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What would you have done with a half billion dollars? - Mark's Journal
mhaithaca
mhaithaca
What would you have done with a half billion dollars?
No, I didn't win the Megamillions lottery either. In fact, with two games played for a total of twelve numbers picked, I didn't get a single match. There should be a prize for that.

I hadn't really thought about it besides a vague plan to get a lottery ticket on the way home from dinner, but on the way to the Pines, my dinner companion asked what I would do if I won a significant amount of money.

The conventional wisdom is that if you manage it carefully, you'll do much better financially taking the lump sum and investing it than by taking the annual payments, but I think I would go the annual route. It greatly lessens the chance I would somehow blow through the whole pile in three years and have nothing left. I like to think I would be smarter than that, but I also know it happens.

I'd stop looking for a full-time job, of course, for now, at least. (I'd probably keep doing all the part-time and freelance stuff. I'll always need things to do.)

Pay off my mortgage and other, lesser debts.

Buy a nice lake house and a sailboat, and my dream camera collection.

Walk into a random restaurant and anonymously pay everyone's tab.

Put some money into a few local and national causes I care about.

Tip well.

One of my Facebook friends posted about an hour ago asking what it meant if you didn't get the Powerball number, but you only got the other five. I think she was screwing around, but if not, she won a quarter million dollars. My comment was that if she really had, she should a) be careful who she told, and b) consult an accountant and a lawyer before making any decisions.
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Comments
polypolyglot From: polypolyglot Date: March 31st, 2012 04:58 am (UTC) (Link)
Whoops. Just saw that you had actually written in your entry about photography.
mhaithaca From: mhaithaca Date: March 31st, 2012 05:12 am (UTC) (Link)
Hehe. I was wondering where that comment went!

Yeah, I would buy a few of the lenses that I just dream about. Actually, my 70-200mm lens is a bit of a dream lens, and a splurge I would never have taken if I hadn't gotten a ludicrously good deal on it, used, when a friend wanted to upgrade to the latest version.

Some more prime lenses, probably a 300mm and maybe even 400 or 500mm telephoto lens. A new body or two... probably a D4 or a D7000. Maybe some fun flash gear.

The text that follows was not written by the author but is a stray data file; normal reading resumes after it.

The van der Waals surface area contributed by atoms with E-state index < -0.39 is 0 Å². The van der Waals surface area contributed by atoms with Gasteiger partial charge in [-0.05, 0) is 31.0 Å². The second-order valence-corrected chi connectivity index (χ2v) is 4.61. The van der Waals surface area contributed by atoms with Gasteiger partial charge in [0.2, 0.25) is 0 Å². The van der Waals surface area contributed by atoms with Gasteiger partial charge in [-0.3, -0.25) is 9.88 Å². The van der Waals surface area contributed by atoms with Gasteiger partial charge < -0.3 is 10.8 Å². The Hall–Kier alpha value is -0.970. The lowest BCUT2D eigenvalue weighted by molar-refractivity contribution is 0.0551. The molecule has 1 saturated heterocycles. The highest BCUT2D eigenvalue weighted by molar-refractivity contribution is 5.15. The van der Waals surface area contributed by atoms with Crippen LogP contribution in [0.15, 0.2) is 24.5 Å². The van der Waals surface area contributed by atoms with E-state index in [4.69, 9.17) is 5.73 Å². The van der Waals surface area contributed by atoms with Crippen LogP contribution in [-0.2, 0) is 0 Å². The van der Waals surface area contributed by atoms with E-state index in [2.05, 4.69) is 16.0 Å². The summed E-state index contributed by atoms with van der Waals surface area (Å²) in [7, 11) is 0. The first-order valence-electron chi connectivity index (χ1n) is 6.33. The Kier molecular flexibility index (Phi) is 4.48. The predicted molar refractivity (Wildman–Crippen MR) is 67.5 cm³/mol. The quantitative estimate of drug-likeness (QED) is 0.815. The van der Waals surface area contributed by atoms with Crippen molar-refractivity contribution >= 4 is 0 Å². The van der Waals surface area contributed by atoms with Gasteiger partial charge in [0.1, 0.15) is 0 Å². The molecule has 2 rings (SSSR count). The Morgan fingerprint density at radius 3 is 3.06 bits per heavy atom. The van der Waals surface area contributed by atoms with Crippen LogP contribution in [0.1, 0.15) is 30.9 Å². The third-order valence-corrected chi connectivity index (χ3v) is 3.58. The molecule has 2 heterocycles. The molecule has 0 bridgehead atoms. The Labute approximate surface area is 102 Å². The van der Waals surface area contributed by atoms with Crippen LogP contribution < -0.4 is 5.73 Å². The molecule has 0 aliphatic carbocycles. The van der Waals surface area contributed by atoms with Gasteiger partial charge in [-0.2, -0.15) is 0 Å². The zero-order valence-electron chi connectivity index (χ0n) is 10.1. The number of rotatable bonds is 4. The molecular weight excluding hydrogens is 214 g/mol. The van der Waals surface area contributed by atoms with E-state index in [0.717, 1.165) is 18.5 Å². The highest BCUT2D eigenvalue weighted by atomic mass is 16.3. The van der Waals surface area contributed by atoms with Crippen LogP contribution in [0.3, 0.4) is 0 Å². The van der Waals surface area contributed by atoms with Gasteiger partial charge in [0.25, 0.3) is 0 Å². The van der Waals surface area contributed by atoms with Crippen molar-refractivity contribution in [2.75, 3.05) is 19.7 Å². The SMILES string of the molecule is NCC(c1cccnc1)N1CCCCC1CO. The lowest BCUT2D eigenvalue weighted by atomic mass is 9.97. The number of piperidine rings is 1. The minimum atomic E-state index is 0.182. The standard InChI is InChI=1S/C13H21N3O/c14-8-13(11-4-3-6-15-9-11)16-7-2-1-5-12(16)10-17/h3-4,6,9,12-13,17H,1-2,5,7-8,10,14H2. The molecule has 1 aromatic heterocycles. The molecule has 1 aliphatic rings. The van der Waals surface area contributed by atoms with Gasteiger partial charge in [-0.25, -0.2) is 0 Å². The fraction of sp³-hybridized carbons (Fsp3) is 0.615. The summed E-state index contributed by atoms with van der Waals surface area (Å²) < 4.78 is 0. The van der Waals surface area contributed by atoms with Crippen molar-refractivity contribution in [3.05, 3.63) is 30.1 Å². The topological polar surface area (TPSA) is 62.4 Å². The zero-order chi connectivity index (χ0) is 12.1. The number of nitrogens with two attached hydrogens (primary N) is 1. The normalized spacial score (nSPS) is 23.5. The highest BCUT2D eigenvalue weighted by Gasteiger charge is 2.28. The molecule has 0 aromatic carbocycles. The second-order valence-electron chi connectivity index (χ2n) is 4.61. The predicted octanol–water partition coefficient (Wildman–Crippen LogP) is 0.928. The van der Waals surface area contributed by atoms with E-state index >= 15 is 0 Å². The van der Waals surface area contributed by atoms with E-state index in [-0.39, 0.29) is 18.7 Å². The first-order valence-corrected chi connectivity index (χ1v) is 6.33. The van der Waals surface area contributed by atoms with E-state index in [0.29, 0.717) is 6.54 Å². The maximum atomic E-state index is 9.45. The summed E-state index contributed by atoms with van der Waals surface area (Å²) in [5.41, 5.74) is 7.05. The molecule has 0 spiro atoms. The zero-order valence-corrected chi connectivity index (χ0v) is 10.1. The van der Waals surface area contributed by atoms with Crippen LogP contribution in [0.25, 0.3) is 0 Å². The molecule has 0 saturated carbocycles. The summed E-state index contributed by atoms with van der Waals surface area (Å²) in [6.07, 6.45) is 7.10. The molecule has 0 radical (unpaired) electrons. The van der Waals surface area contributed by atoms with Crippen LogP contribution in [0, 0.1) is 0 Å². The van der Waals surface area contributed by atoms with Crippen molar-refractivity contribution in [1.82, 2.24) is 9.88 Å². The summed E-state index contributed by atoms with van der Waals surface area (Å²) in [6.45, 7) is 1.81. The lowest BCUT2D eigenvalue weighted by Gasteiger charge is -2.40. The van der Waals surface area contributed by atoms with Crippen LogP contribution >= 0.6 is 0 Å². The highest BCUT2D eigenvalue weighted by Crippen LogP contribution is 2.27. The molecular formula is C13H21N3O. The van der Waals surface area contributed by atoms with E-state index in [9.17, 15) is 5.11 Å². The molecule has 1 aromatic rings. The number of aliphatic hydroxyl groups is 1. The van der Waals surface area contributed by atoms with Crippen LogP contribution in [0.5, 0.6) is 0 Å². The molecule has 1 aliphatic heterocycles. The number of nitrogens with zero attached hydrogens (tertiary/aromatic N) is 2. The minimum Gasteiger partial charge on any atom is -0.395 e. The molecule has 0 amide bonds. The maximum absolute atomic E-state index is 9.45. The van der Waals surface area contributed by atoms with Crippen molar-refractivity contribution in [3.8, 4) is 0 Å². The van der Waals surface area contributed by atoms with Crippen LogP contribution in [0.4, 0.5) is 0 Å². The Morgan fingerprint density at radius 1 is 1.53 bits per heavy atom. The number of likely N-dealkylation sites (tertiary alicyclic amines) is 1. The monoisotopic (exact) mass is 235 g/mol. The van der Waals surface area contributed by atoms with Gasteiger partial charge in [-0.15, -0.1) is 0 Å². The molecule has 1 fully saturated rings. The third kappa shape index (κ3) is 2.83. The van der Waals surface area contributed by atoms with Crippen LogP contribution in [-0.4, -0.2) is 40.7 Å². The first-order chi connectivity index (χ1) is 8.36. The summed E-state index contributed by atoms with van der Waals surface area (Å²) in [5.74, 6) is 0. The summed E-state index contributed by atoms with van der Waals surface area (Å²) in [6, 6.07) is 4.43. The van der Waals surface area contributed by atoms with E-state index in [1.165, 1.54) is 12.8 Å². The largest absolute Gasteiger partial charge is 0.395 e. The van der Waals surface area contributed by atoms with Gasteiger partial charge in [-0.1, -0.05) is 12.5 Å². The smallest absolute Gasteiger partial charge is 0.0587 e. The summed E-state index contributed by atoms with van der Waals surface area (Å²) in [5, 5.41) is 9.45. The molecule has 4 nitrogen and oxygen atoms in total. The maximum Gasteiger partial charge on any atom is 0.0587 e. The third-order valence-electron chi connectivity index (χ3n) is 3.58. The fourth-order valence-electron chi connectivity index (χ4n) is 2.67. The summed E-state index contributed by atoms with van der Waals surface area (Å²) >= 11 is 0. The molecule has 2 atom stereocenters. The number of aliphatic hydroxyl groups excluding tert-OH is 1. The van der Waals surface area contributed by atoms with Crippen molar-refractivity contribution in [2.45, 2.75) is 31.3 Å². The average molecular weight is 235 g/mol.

polypolyglot From: polypolyglot Date: March 31st, 2012 05:16 am (UTC) (Link)
I would definitely rent a Leica for a week or two, just to be able to use the 50 mm f/0.95 lens

For my Canon, I'd upgrade the body to one that uses a full-frame sensor. And I would definitely take some courses in photography at ICP, especially in lighting.
polypolyglot From: polypolyglot Date: March 31st, 2012 05:39 am (UTC) (Link)
Would you take flying lessons of any kind?
mhaithaca From: mhaithaca Date: March 31st, 2012 06:13 am (UTC) (Link)
I might! I enjoyed the lessons Dave was giving me a couple of years ago, and now that he's back in town full-time, we might be able to do it again. And then I'd buy a private jet. ;-)
angielabrie From: angielabrie Date: March 31st, 2012 06:33 pm (UTC) (Link)
Nick and I were talking about this last night. He laughed when I said I would go on a total online shopping binge (I am the biggest amazon.com fangirl) and then...finally...after years of ALWAYS wanting to do this...select the overnight shipping option for delivery. BOOM! Livin' large, man!
microbie From: microbie Date: March 31st, 2012 06:39 pm (UTC) (Link)
I love the idea of anonymously paying the check for a restaurant of people. It'd be fun to watch people's reactions.
adelais From: adelais Date: April 1st, 2012 01:45 pm (UTC) (Link)
250K is probably about the perfect amount to win, really. Pay the taxes, take care of any deferred major expenses (I'm driving a 15-year-old car with significant rust and living in a house that will need a new roof sooner rather than later; someone else might have student loans or credit card debt, etc.), use the rest to catch up one's various retirement and college savings funds to where they're supposed to be, and you're almost certainly done. Peace of mind with no lifestyle change.
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